Last chance for locals to transform Looe's historic coastguard flats into affordable housing

  • Charlotte Gay speaks to the community in Looe

A project to transform a row of abandoned cottages into affordable housing in Looe enters its final day of fundraising with £30,000 still to be raised.

Three Seas, the organisation selling community shares for the historic coastguard flats, are confident they can reach the £100,000 goal by midnight on Friday, 31 May.

People in the town say the need for local affordable housing is as desperate as ever.

Kia says it's really sad that she may have to move away from such a "beautiful town". Credit: ITV News

20-year-old Kia Tonkin works six days a week in one of the town's chippies but said finding a place to rent there feels impossible.

"I need the hours anyway because I can't find anywhere to live here," she said.

"I live with my partner and his family. It's really, really nice that they've let me live there. But I'm 20. I want to start my own life."

Lynne Overd, a parent, said Looe is unaffordable for people on local salaries.

Having living in the town for 26 years, she said: "It's very important because the younger families now we've got nowhere to rent. It's very, very hard for them to find anywhere at all in Looe. So they're having to move away from their hometown."

Bosses like Hannah say they have noticed the difficulty getting staff for May half term Credit: ITV News

It's also proving a challenge for employers like Hannah Staight, who is the owner of Dotty's Cafe. She relies on young staff for service roles but said their wage needs to be competitive if they are travelling in for work.

"It's really difficult because [they] have to rely on trains and busses or they're having to rely on mum and dad for transport, which again is difficult", Hannah said.

"And then because of that we then have to think about staff wages - is it worth them travelling to us to work in comparison to working somewhere else close to home?"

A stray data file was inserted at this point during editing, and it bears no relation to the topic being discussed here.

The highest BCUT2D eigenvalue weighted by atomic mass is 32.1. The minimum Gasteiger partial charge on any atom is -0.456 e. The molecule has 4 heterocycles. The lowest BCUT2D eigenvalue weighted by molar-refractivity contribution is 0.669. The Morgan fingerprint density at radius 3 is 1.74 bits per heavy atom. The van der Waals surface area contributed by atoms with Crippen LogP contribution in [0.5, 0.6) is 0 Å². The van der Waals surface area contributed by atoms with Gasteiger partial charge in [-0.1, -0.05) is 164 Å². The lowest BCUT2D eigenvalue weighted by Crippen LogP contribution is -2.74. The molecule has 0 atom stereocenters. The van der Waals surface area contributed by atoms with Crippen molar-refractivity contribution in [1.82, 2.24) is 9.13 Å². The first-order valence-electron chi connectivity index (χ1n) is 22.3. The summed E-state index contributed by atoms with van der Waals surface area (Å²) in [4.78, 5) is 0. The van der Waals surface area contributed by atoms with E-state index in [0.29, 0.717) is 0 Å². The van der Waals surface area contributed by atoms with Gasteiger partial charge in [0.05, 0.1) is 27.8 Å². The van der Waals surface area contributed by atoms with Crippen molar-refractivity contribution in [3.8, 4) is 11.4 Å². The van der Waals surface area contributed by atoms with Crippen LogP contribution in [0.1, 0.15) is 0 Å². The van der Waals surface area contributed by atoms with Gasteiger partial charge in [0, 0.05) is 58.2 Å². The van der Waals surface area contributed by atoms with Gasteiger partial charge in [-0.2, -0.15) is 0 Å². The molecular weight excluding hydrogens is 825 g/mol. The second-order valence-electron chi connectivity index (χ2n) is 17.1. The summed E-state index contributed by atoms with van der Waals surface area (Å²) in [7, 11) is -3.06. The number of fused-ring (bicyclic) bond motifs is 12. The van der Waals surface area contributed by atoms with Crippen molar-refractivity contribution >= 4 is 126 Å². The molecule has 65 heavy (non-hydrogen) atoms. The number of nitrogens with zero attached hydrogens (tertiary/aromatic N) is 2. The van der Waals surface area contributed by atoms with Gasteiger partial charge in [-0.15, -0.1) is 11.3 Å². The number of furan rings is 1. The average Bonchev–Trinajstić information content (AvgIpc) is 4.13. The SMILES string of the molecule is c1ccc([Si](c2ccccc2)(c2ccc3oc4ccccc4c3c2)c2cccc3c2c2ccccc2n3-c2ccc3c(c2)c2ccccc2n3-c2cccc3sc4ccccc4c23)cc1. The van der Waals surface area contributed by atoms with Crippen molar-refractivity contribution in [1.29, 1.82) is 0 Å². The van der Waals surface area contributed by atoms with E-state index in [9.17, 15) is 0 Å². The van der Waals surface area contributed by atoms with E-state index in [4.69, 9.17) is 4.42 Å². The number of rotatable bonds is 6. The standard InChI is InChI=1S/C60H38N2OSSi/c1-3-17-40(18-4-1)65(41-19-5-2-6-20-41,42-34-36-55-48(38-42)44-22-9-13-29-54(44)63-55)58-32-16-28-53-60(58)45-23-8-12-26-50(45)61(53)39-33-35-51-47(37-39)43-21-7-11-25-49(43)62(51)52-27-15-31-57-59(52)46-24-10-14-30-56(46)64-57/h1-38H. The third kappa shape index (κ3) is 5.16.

The need for housing for locals has already been recognised by Cornwall Council when it sold the Grade II listed flats in Looe worth £640,000 to the Three Seas Community Land Trust for just £1.

The not-for-profit group plans to use a combination of grant funding and community shares to raise enough money for the costly repairs needed to the dilapidated interiors.

The renovations would need to strip a lot back in the Grade two listed flats which are in dire need of repair Credit: ITV News

Manager Simon Ryan said they need to close in on £100,000 worth of community shares for the project to go ahead."It's not donation. This is shared ownership.

"People genuinely become a part owner of this property. You put in your money, whether it's £100 or £25,000, and you get one vote with just past 100 members now. Those people are the custodians of this housing. Long term it's them that will hold us to account for any changes, which we are not intended to make, but it's real, genuine democracy in practice"

Simon said when they have reached their target and have started renovations they will be considering people based on a points system of how well connected they are to the local community.

"It's not for young people," he said.

"It's for anybody who wants one of these and can demonstrate their connection to the town. Realistically, there are tiny little flats, there's no parking, so probably most will go to young people leaving home for the first time but we're absolutely not limiting it to anybody, anybody who fits our bill."

Members of the team behind Three Seas worked on a similar project in Cawsand, which saved three cottages from being turned into holiday lets.